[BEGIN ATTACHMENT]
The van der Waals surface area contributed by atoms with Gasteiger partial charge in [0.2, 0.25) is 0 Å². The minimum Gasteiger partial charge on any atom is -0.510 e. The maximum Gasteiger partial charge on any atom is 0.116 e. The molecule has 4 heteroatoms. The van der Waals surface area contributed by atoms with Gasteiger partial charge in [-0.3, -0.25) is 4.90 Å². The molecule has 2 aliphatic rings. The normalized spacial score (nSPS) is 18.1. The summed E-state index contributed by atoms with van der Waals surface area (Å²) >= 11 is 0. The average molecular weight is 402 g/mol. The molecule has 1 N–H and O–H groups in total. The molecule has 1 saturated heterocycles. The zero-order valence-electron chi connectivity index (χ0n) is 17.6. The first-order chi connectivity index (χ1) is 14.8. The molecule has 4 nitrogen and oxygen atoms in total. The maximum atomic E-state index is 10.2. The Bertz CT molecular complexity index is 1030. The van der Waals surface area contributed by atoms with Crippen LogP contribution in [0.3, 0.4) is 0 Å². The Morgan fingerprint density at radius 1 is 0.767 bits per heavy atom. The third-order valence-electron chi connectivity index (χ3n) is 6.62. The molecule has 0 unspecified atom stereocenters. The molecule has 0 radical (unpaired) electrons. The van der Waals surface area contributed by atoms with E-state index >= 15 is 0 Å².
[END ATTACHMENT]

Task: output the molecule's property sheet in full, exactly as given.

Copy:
The van der Waals surface area contributed by atoms with Gasteiger partial charge in [0.2, 0.25) is 0 Å². The minimum Gasteiger partial charge on any atom is -0.510 e. The maximum Gasteiger partial charge on any atom is 0.116 e. The molecule has 4 heteroatoms. The van der Waals surface area contributed by atoms with Gasteiger partial charge in [-0.3, -0.25) is 4.90 Å². The molecule has 2 aliphatic rings. The normalized spacial score (nSPS) is 18.1. The summed E-state index contributed by atoms with van der Waals surface area (Å²) >= 11 is 0. The average molecular weight is 402 g/mol. The molecule has 1 N–H and O–H groups in total. The molecule has 1 saturated heterocycles. The zero-order valence-electron chi connectivity index (χ0n) is 17.6. The first-order chi connectivity index (χ1) is 14.8. The molecule has 4 nitrogen and oxygen atoms in total. The maximum atomic E-state index is 10.2. The Bertz CT molecular complexity index is 1030. The van der Waals surface area contributed by atoms with Crippen LogP contribution in [0.3, 0.4) is 0 Å². The Morgan fingerprint density at radius 1 is 0.767 bits per heavy atom. The third-order valence-electron chi connectivity index (χ3n) is 6.62. The molecule has 0 unspecified atom stereocenters. The molecule has 0 radical (unpaired) electrons. The van der Waals surface area contributed by atoms with E-state index >= 15 is 0 Å².